Why Some Grocers Say Amazon Fresh Isn’t a Competitive Threat
You’re a grocer who has just learned Amazon Fresh is moving to the neighborhood. Will its arrival bring an influx of local foot traffic to your store and other area retailers or will you be killed by the competition?
“This is a key question and one with a surprising answer,” says Bill Bishop, chief architect of Brick Meets Click. Bishop has spent hours shopping Amazon grocery stores and consulted with a cross section of other grocers who have done the same.
“The nut of it is, it doesn’t feel like Amazon Fresh is viewed as a serious competitive threat,” says Bishop, who has also written numerous blogs on the subject.
Based on its research, Barrington, Ill.-based Brick Meets Click’s read on Amazon Fresh “is that the stores have actually been built more to connect with younger millennial shoppers, who find them different, but a good place to shop” and “very adequate to meet their needs.”
This is potentially good news for grocers across the country, as Amazon continues to expand its growing grocery empire. In addition to eight stores already open in Southern California; four stores open in Illinois; and two in the U.K., Amazon confirmed with WGB additional stores are slated for Woodland Park and Paramus, N.J., as well as Seattle and Bellevue, Wash.
Recently, Amazon tweeted news that it was opening two new Amazon grocery stores and hiring hundreds of people in Washington, D.C., and Northern Virginia.
Local news outlets around the country say locations in Bucks County, Pa., Sacramento, Calif., Rochester Hills, Mich., St. Louis, Mo., and several locations in Maryland are also in the works, but Amazon declined to confirm with WGB.
As WGB has previously reported, some industry analysts believe Amazon’s goal is ultimately 2,000 grocery retail locations across the U.S., 750 of which would be Whole Foods Market stores and the balance Amazon Fresh.
“Stepping back, we see Amazon’s strategy with these stores as growing their share in grocery, particularly delivery. The stores serve as both a retail store and a major hub for e-comm delivery,” notes Bishop. “During a number of the visits we made to Amazon Fresh, there were actually more professional Amazon shoppers [in] the store than regular grocery shoppers and you could see significant volumes of delivery leaving the store.”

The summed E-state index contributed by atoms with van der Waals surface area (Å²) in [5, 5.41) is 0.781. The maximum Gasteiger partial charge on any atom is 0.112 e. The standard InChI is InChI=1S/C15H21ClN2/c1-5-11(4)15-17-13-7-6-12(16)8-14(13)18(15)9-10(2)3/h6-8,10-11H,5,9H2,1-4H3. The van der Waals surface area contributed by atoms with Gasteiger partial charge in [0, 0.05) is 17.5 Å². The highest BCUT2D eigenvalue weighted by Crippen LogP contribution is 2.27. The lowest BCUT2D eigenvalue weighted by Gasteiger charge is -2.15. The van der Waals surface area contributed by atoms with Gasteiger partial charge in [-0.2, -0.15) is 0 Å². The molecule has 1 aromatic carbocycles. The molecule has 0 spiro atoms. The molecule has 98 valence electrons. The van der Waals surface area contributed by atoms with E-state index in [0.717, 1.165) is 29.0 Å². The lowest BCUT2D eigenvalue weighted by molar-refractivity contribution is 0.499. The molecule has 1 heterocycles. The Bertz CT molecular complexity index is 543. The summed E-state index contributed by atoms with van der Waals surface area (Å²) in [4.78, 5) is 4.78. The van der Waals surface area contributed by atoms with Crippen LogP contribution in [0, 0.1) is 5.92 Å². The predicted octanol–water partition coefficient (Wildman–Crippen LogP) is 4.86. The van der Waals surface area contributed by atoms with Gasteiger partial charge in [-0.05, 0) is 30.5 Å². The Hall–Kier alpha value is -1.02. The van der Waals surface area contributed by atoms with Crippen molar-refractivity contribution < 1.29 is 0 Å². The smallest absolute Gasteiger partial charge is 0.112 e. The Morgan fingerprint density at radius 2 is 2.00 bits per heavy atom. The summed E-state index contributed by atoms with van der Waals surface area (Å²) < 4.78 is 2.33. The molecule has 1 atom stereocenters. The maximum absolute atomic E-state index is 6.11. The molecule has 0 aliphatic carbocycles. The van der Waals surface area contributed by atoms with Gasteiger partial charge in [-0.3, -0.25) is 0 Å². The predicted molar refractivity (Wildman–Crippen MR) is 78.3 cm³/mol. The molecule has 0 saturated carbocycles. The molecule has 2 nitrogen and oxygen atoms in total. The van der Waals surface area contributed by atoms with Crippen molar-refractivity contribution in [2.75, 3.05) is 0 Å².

In his March 1 blog titled, “Amazon Fresh Through the Eyes of a Grocery Executive: The Good, the Bad and the Employees,” Bishop says, “Even though Amazon Fresh probably won’t become the main grocery store for many shoppers, the store reflects a bigger issue: that many younger shoppers (and employees as well) don’t find a big supermarket compelling or relevant—and this is a challenge which can’t be ignored.”
The blog also documents the candid reaction of one grocery executive who had recently visited two of the Chicago-area Amazon Fresh stores. While the executive noted highlights like a friendly greeting and introduction to the Dash Cart, enticing meal solutions, and good prices on chicken breasts, the executive found other areas of the store lacking—from painfully “dry” perch at the fish counter to a small service deli and “blah” center store.
But Amazon is a power buyer and thus can’t be counted out, says Chris Jones, SVP of government relations and counsel for the National Grocers Association (NGA).
“One of the things that gets missed about Amazon moving into the grocery space is the fact that their size and their scale already makes them a power buyer, so they can come in and … dictate terms of trade and get exclusive product offerings at lower prices that would disadvantage their competitors and give higher prices and less choice to independent grocers,” said Jones during a NGA press call on supply issues at local, independent grocers last month.
In terms of customer experience, WGB sent a non-industry “secret shopper” to the Woodland Hills, Calif., location on opening day, who was by and large impressed by the grocer’s curated offerings.
Holding Its Own
And a new report by foot traffic analytics firm Placer.ai that looks at how Amazon Fresh is faring against rivals in Southern California, finds that in an already-saturated market, the grocer is, “perhaps surprisingly, holding its own against entrenched grocery competitors.”
The report this month notes that among the five Amazon Fresh locations in California that Placer.ai examined—where the competition includes Ralphs, Sprouts Farmers Market, Albertsons, Vons and Trader Joe’s—while Amazon Fresh stores “are not exactly killing it,” they “are performing relatively well, all things considered.”
For example, Placer.ai foot traffic data found that the Amazon Fresh location in Woodland Hills, as of early March, sees an average of 11,000 visitors per day—beating Sprouts and just trailing Ralphs, which sees about 15,000 a day. The data further notes that Ralphs is the top competitor in the market with an average cross-shopping rate of 75.3% during January and February.
The key question for Amazon Fresh, says the foot traffic data firm, is whether the brand can settle in and become a market mainstay. “That’s yet to be seen, as it’s still young. However, the foot traffic data suggests that shoppers are adopting the brand, and that with time, Amazon Fresh stores may become yet another American grocery store fixture,” says the company.
Source: Winsight Grocery Business